Wednesday, April 8, 2009

Apocalypse in Gotham: Author Examines 'City's End' at Washington College

Chestertown, MD — New York City looms large in the American imagination – as a magnet for hopes, fears and, intriguingly, apocalyptic fantasies. Max Page, Associate Professor of Architecture and History at the University of Massachusetts, Amherst, will explore how the Big Apple inspires Armageddon-like visions when he presents “The City's End: Two Centuries of Fantasies, Fears and Premonitions of New York's Destruction” at Washington College's Litrenta Lecture Hall on Thursday, April 16, at 7:30 p.m.

The lecture is presented by the C.V. Starr Center for the Study of the American Experience and the Department of Art and Art History.

Page's presentation is based on his 2008 book of the same title, published by Yale University Press, and a book signing will follow his talk. “One can never think of New York City – or cities in general – in the same way after seeing them through Max Page's eyes,” said Starr Center Associate Director Jill Ogline Titus. “He becomes the voice in your head telling you to linger, to look more closely, and to question your first impressions.”

From 19th-century paintings of fires raging through New York City to scenes of Manhattan engulfed by a gigantic wave in the 1998 movie “Deep Impact,” images of the city's end have been prolific and diverse. Why have Americans repeatedly imagined New York's destruction? What do the fantasies of annihilation played out in virtually every form of literature and art mean?

Scrupulously researched and profusely illustrated, The City's End is the first book to investigate two centuries of imagined cataclysms visited upon New York, and to provide a critical historical perspective to our understanding of the events of September 11, 2001.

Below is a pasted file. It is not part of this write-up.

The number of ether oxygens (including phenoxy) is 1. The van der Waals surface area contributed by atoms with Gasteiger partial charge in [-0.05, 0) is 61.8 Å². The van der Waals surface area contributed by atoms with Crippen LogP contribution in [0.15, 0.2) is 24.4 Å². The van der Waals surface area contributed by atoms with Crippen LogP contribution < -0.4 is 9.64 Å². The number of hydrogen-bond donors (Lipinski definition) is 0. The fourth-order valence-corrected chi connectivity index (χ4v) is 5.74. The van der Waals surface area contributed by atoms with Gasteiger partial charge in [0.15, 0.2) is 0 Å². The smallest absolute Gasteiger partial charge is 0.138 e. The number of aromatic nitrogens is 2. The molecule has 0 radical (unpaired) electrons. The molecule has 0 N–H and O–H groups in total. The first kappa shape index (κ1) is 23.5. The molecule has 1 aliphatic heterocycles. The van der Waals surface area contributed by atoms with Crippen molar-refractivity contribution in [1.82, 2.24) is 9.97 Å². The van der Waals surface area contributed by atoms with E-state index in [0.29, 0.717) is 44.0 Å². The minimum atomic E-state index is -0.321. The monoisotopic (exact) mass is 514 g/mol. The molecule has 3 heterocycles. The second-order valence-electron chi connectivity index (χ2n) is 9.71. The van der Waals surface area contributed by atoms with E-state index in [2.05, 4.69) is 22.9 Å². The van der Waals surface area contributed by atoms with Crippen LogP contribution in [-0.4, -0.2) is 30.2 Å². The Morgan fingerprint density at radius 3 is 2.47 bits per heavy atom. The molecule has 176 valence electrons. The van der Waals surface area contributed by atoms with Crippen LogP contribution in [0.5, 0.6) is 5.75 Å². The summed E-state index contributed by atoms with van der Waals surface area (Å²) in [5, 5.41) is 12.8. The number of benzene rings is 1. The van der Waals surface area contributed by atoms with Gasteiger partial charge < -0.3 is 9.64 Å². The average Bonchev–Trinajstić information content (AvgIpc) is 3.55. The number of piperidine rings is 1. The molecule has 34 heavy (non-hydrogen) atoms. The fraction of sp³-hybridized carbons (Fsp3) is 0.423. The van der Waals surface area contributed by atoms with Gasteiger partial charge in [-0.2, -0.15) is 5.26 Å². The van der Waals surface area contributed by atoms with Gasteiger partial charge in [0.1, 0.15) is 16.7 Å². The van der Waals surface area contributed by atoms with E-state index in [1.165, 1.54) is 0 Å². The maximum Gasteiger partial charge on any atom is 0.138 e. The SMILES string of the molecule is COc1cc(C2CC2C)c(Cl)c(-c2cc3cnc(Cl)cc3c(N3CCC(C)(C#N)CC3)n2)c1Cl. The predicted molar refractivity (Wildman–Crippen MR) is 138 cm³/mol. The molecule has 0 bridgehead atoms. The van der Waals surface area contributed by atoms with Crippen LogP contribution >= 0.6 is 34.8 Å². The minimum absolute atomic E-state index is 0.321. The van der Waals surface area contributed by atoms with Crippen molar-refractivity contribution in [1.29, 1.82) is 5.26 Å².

The author examines the destruction fantasies created by American writers and image-makers at various stages of New York's development. Seen in every medium from newspapers and films to novels, paintings and computer software, such images, though disturbing, have been continuously popular.

Page demonstrates with vivid examples and illustrations how each era's destruction genre has reflected the city's economic, political, racial or physical tensions. He also shows how the images have become forces in their own right, shaping Americans' perceptions of New York and of cities in general.

The New Yorker praised The City's End as “richly detailed,” while the Wall Street Journal hailed it as “an informative and provocative read.” “Page is a lucid writer whose thesis is supported with reams of research,” enthused Newsday. “The book is worth getting for the illustrations alone.”

Page also is the author of The Creative Destruction of Manhattan, 1900-1940 (University of Chicago Press, 1999), which won the Spiro Kostof Award of the Society of Architectural Historians, for the best book on architecture and urbanism. In addition, he is the co-editor of Building the Nation: Americans Write Their Architecture, Their Cities and Their Environment (University of Pennsylvania Press, 2003) and Giving Preserving a History: Histories of Historic Preservation in the United States (Routledge, 2003).

For the 100th anniversary of Times Square in 2004, Page curated the centennial exhibition on the history of the Square at the AXA Gallery in New York.

A 2003 Guggenheim Fellow, he writes a regular column for Architecture magazine and has written for the New York Times, Metropolis, the Los Angeles Times, and the Boston Globe.

Litrenta Lecture Hall is located in the John S. Toll Science Center. Admission to “The City's End: Two Centuries of Fantasies, Fears and Premonitions of New York's Destruction” is free and open to the public.

About the C.V. Starr Center

The C.V. Starr Center for the Study of the American Experience explores our nation's history – and particularly the legacy of its Founding era – in innovative ways. Through educational programs, scholarship, and public outreach, and especially by supporting and fostering the art of written history, the Starr Center seeks to bridge the divide between past and present, and between the academic world and the public at large. From its base in the circa-1746 Custom House along Chestertown's colonial waterfront, the Center also serves as a portal onto a world of opportunities for Washington College students. Its guiding principle is that now more than ever, a wider understanding of our shared past is fundamental to the continuing success of America's democratic experiment. For more information on the Center, visit

No comments:

Post a Comment